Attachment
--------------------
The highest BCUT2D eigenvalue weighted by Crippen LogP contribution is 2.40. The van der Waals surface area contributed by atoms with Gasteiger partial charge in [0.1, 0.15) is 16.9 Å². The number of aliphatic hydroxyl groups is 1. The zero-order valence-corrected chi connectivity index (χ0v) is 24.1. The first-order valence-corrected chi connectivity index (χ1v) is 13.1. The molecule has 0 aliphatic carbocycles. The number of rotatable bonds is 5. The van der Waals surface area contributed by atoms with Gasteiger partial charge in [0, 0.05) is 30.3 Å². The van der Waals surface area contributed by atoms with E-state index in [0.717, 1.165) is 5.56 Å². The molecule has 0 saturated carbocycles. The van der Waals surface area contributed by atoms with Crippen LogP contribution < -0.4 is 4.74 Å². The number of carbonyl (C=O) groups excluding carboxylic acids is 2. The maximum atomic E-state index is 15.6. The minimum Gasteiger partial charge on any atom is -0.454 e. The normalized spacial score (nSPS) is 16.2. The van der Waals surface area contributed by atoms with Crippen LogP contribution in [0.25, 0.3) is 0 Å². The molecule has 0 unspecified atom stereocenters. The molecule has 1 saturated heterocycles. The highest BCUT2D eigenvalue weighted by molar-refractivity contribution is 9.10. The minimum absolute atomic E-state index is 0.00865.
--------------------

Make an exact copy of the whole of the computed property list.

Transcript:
The highest BCUT2D eigenvalue weighted by Crippen LogP contribution is 2.40. The van der Waals surface area contributed by atoms with Gasteiger partial charge in [0.1, 0.15) is 16.9 Å². The number of aliphatic hydroxyl groups is 1. The zero-order valence-corrected chi connectivity index (χ0v) is 24.1. The first-order valence-corrected chi connectivity index (χ1v) is 13.1. The molecule has 0 aliphatic carbocycles. The number of rotatable bonds is 5. The van der Waals surface area contributed by atoms with Gasteiger partial charge in [0, 0.05) is 30.3 Å². The van der Waals surface area contributed by atoms with E-state index in [0.717, 1.165) is 5.56 Å². The molecule has 0 saturated carbocycles. The van der Waals surface area contributed by atoms with Crippen LogP contribution < -0.4 is 4.74 Å². The number of carbonyl (C=O) groups excluding carboxylic acids is 2. The maximum atomic E-state index is 15.6. The minimum Gasteiger partial charge on any atom is -0.454 e. The normalized spacial score (nSPS) is 16.2. The van der Waals surface area contributed by atoms with Crippen LogP contribution in [0.25, 0.3) is 0 Å². The molecule has 0 unspecified atom stereocenters. The molecule has 1 saturated heterocycles. The highest BCUT2D eigenvalue weighted by molar-refractivity contribution is 9.10. The minimum absolute atomic E-state index is 0.00865.